ON clear nights when the moon rises white as a cut potato, and the stars look as sharp as glass, you can almost smell the arrival of frost.
Recent nights have been cold, crisp, and crystal clear, so morning frost has become an added feature to life in these Covid-filled nights.
Beware, however, for this is weather at its most clandestine. On no account take frost warnings lightly for it is formidable and insidious in its power.
The liquidity of a lake will turn to glass if it arrives suddenly and persists for more than a few nights.
A dripping tap can be stopped by a sudden seizure of hoar frost and water pipes in an attic can expand to bursting point long before midnight grows old.
Frost relies on the element of surprise to gain its greatest effects.
It may manifest itself by creating an all-white landscape after early night-time rain or turning foliage black on a reputedly hardy plant.
That fancy pot on the patio, which you meant to bring under cover so many times, may be first to fall victim to frost and water expansion if allowed to remain longer than just one night in the open.
The days in early December are still shortening and if you are anxious to go inside earlier from the outside chill, do not forget to lift the pot as you pass by. It may be your last chance to save a valuable piece of garden sundry.
Whether you have purchased terracotta pots in a warm country or from pottery here at home, it is vital to take precautions, so they will not crack, shatter or flake during winter freeze-ups.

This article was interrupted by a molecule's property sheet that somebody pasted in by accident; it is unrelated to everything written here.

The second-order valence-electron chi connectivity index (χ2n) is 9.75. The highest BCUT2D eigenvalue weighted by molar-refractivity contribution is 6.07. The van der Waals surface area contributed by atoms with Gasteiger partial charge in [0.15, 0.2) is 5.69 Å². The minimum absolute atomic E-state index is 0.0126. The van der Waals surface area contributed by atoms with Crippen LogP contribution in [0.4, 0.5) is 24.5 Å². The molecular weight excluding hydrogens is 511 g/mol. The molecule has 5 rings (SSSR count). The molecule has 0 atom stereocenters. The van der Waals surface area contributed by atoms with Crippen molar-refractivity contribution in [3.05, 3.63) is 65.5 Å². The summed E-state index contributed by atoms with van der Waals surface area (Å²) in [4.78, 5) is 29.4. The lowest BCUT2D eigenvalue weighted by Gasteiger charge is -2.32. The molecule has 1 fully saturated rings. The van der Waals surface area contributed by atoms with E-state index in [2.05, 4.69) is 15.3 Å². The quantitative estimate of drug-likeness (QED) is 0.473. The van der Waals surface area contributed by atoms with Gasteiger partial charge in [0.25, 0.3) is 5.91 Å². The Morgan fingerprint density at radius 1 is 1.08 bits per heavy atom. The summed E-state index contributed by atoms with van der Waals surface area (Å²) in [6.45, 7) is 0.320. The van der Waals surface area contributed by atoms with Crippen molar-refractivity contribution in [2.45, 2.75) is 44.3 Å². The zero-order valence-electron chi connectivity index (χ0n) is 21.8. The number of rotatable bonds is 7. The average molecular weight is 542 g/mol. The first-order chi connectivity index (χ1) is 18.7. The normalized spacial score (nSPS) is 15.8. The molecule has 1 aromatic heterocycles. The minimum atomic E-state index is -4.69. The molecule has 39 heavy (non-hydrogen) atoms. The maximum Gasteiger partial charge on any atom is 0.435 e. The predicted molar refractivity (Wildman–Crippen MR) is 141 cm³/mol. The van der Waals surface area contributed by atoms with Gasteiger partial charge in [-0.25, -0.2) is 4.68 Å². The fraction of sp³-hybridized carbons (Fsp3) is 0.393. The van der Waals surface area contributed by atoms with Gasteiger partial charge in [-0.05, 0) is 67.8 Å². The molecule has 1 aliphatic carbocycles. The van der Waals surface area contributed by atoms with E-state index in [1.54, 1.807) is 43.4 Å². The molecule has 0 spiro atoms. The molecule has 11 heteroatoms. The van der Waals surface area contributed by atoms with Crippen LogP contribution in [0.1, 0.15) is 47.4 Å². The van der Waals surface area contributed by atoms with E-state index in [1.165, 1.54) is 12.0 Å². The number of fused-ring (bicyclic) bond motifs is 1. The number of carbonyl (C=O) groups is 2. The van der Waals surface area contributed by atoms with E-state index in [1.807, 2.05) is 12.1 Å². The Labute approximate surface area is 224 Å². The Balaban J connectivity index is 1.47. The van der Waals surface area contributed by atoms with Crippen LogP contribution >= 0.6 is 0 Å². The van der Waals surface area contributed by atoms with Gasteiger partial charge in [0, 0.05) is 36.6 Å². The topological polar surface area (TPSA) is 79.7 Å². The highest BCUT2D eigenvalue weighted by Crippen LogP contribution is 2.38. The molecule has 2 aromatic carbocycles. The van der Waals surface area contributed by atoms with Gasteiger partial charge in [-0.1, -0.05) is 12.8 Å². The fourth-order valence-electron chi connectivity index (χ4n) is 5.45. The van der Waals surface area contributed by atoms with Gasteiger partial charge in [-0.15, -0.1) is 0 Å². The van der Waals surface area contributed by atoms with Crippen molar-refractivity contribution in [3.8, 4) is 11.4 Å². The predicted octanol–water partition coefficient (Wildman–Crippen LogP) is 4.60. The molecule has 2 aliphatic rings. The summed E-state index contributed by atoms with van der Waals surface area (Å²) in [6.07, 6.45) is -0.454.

Most glazed and ceramic pots that come from abroad are not frost-proof and as such are best as ornamental summer containers only.
Unlike terracotta pots made in this country by the likes of Corley Bridge Pottery in Wexford (theirs are guaranteed frost-proof) imported terracotta is often made from clay that absorbs excessive moisture and is fired at lower temperatures.
These pots can crack and flake in the cold even when empty, not to mention when filled with wet compost and bulging plant roots.
With pots not guaranteed frost-proof, aim to be safe rather than sorry so empty them of soft bedding and the like then wash and store before Christmas.
If you cannot do this (they may contain permanent residents or be too heavy to move easily) then at least try to manhandle them in nearer the house walls and raise their bases on three or four clay 'feet' (these are available wherever clay pots and containers are sold) so that moisture drains more easily and the base is not sitting directly on super-cooled pavers or concrete.
In very exposed areas cover the pot with bubble-wrap plastic inside, of which you have stuffed straw or well-dried hay.